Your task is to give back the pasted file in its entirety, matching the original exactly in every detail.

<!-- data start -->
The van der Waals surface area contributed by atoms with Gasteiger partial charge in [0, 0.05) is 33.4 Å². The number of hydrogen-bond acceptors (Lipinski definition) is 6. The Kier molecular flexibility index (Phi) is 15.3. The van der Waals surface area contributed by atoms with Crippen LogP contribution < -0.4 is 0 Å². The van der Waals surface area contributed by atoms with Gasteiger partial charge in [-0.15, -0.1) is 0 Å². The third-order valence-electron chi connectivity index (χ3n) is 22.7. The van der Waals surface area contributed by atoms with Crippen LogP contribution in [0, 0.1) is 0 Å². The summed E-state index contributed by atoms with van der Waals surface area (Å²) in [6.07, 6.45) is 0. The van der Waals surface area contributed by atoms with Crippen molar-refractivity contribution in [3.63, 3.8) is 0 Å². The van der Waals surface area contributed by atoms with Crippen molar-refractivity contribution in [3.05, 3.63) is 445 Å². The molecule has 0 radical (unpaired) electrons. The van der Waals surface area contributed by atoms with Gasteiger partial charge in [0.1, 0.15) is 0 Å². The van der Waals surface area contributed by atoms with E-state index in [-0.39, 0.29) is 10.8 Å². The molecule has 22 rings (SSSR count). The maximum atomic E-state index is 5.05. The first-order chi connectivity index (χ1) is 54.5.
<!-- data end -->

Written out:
The van der Waals surface area contributed by atoms with Gasteiger partial charge in [0, 0.05) is 33.4 Å². The number of hydrogen-bond acceptors (Lipinski definition) is 6. The Kier molecular flexibility index (Phi) is 15.3. The van der Waals surface area contributed by atoms with Crippen LogP contribution < -0.4 is 0 Å². The van der Waals surface area contributed by atoms with Gasteiger partial charge in [-0.15, -0.1) is 0 Å². The third-order valence-electron chi connectivity index (χ3n) is 22.7. The van der Waals surface area contributed by atoms with Crippen LogP contribution in [0, 0.1) is 0 Å². The summed E-state index contributed by atoms with van der Waals surface area (Å²) in [6.07, 6.45) is 0. The van der Waals surface area contributed by atoms with Crippen molar-refractivity contribution in [3.63, 3.8) is 0 Å². The van der Waals surface area contributed by atoms with Crippen molar-refractivity contribution in [3.05, 3.63) is 445 Å². The molecule has 0 radical (unpaired) electrons. The van der Waals surface area contributed by atoms with Gasteiger partial charge in [0.1, 0.15) is 0 Å². The van der Waals surface area contributed by atoms with E-state index in [-0.39, 0.29) is 10.8 Å². The molecule has 22 rings (SSSR count). The maximum atomic E-state index is 5.05. The first-order chi connectivity index (χ1) is 54.5.